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ATHLETE FEATURE - Marcel Scott

BOOM RUNNING STANDOUT MARCEL SCOTT LOOKS TO TAKE NEXT STEP AT 2015 WORLD CHAMPIONSHIPS


Scott competes in the boom run with Jamie Fischer at the 2007 World Championships.

The bike ride normally starts early. What’s become a normal part of Marcell Scott’s routine would be considered by some to be unthinkable. Scott, one of Timber Sports rising multi-talented performers, muscles his bike over the Macdonald Bridge, which connects the cities of Halifax and Dartmouth, Nova Scotia. The routine eventually includes several grueling hills and covers almost eight miles. For Scott, one of the world’s top boom runners and log rollers, this is his normal.

Growing up in the small town of Barrington, Nova Scotia, about three hours south of Halifax, the 25-year old Scott learned to be creative in his training. Scott, who now lives in Halifax, bikes, canoes, and also rolls on a nearby lake, often by himself. “There’s no Y where I am so I start rolling on the lake in May as soon as the ice melts,” says Scott.

Marcel Scott’s Timber Sports story began at a young age. Scott, who jokes that he was “born on a log,” is not far off in his assessment. The nephew of legendary log roller Phil Scott, who won nine World titles, and cousin of five time World Champion Darren Hudson, Scott first got on a log at four years old. While he enjoyed rolling as a teenager, Scott’s true early talent was in the boom run. As a 16 year old in 2007, he showed up at the World Championships in Stillwater, Minnesota, and shockingly won the World Title. “I was basically known as Phil Scott’s nephew, says Scott. “Nobody knew who I was.” Since his win in 2007, Scott has finished in the top three in the boom every year at World Championships, including winning his second World Title last year. “If you’ve got strong legs and you can sprint and can run fast you can boom and that’s been proven,” says Scott. “Some guys who had track and field experience were the guys coming out on top and some did not have a lot of log rolling experience."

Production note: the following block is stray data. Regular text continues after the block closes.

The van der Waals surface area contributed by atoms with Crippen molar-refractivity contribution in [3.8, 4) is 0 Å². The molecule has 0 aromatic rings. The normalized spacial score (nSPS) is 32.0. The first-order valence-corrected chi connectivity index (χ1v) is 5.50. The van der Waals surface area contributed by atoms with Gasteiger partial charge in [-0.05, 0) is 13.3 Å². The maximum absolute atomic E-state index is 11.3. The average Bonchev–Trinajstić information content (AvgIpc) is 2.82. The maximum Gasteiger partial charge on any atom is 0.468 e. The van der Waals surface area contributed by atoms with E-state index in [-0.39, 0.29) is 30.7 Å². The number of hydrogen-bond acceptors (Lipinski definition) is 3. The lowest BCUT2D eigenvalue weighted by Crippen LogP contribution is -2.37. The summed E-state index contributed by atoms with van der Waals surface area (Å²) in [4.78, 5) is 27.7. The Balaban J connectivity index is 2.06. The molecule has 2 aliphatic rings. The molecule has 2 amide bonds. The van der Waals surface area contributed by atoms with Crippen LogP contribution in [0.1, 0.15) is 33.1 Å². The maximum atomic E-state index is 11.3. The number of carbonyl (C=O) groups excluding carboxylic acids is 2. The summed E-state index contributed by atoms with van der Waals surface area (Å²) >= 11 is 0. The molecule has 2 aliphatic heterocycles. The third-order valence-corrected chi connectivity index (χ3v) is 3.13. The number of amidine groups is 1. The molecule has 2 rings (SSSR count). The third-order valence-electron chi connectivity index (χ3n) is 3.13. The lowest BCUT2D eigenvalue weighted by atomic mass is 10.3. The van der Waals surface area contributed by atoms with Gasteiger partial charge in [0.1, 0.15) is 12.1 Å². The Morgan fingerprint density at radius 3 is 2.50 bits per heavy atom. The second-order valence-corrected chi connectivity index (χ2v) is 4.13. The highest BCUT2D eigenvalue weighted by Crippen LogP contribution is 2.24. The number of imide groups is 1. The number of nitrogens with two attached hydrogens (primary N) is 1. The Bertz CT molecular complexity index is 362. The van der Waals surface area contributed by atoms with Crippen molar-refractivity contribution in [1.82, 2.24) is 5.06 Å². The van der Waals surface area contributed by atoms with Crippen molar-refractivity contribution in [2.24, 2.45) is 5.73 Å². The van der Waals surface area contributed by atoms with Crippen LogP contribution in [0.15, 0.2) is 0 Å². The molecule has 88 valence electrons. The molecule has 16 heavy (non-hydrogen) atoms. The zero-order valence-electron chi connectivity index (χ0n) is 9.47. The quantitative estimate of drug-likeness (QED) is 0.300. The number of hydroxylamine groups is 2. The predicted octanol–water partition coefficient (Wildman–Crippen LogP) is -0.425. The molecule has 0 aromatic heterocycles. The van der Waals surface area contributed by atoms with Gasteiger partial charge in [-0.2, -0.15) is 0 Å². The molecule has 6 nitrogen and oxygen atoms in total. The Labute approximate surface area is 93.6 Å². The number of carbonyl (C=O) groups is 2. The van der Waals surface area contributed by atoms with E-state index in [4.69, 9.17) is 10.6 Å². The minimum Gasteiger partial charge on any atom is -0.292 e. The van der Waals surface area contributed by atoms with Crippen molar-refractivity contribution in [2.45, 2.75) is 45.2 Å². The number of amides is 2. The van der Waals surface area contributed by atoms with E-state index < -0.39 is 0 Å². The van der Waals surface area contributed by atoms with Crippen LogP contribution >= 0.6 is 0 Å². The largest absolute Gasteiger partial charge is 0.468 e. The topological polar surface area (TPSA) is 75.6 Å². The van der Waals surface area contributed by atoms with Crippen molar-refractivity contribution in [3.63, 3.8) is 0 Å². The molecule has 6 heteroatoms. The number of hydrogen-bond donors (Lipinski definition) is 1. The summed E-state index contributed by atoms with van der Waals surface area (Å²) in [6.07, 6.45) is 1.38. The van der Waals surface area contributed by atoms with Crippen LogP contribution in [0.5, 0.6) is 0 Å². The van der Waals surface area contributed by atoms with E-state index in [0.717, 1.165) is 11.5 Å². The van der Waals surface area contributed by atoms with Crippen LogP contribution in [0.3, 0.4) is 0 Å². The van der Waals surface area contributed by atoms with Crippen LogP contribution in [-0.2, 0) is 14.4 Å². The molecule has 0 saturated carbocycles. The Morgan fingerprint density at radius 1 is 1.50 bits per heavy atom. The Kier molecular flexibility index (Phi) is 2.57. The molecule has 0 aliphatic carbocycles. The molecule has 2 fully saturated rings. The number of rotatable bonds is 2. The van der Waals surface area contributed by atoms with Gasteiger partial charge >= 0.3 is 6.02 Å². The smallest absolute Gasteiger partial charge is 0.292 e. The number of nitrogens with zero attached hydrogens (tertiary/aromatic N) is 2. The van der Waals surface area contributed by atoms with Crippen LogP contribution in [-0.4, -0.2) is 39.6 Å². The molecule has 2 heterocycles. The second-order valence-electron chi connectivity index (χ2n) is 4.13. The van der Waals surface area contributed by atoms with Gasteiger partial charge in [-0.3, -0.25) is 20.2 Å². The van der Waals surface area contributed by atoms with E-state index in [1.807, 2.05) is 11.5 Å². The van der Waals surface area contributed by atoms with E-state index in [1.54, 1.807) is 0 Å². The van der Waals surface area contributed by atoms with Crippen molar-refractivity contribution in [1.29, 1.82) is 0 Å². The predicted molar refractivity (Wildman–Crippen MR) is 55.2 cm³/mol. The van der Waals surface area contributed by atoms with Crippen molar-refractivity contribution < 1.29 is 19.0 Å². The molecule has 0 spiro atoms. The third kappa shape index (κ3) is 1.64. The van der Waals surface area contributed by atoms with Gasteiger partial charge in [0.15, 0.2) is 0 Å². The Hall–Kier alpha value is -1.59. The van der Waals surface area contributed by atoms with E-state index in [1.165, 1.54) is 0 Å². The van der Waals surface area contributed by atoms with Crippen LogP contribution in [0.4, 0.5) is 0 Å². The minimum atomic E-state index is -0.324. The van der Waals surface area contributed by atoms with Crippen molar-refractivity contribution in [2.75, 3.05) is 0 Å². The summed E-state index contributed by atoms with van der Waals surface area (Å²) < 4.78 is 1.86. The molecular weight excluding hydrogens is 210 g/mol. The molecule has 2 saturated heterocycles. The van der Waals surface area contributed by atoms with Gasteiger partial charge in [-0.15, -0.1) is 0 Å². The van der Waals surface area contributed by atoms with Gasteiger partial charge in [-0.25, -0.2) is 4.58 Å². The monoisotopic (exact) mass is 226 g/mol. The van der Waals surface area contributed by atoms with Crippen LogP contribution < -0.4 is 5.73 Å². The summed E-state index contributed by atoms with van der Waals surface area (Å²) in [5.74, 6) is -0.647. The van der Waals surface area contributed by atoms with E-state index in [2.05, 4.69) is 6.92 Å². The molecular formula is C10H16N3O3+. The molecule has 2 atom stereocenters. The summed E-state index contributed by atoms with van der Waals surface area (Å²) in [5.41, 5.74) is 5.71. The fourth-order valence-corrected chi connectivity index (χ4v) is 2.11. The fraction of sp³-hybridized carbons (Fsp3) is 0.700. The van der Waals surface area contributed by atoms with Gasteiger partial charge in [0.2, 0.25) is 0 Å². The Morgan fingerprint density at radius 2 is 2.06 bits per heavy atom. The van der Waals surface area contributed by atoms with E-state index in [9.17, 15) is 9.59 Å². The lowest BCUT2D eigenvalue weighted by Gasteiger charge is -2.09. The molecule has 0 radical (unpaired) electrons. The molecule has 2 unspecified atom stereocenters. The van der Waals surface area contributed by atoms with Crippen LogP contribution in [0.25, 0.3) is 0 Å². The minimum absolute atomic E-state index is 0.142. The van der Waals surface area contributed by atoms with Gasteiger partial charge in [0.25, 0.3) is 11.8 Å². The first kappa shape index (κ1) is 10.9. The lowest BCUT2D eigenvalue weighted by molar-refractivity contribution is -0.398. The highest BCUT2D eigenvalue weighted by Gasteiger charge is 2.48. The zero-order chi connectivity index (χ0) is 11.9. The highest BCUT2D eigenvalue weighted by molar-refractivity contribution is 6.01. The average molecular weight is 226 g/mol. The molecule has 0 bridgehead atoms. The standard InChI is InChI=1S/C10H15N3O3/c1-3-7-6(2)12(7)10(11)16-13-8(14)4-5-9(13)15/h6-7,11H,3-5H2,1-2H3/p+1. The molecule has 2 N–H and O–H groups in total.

Scott’s final words on the topic beg the question, is he a sprinter who can Boom Run at a high level, or the rarest of Timber Sports athletes who will eventually be among the best on the boom and as a Log Roller as well? “I just really genuinely enjoy both events and I’ve always considered myself to be pretty good at both,” says Scott. “There are some guys who are strictly good at log rolling and some guys strictly good at boom running, but there are a handful of guys who can do both on a pretty good scale.”

Despite Scott’s enormous success as a pro boom runner, his answer on which he prefers, log rolling or the boom, is somewhat surprising. “Log rolling is still first of my list when it comes to my passion,” says Scott. “That’s where I got started. I got started with log rolling. It’s great to be good at both but I really do admire the guys that are better than me at log rolling and that’s what I strive to do, and being good at boom running is really just an extra bonus.”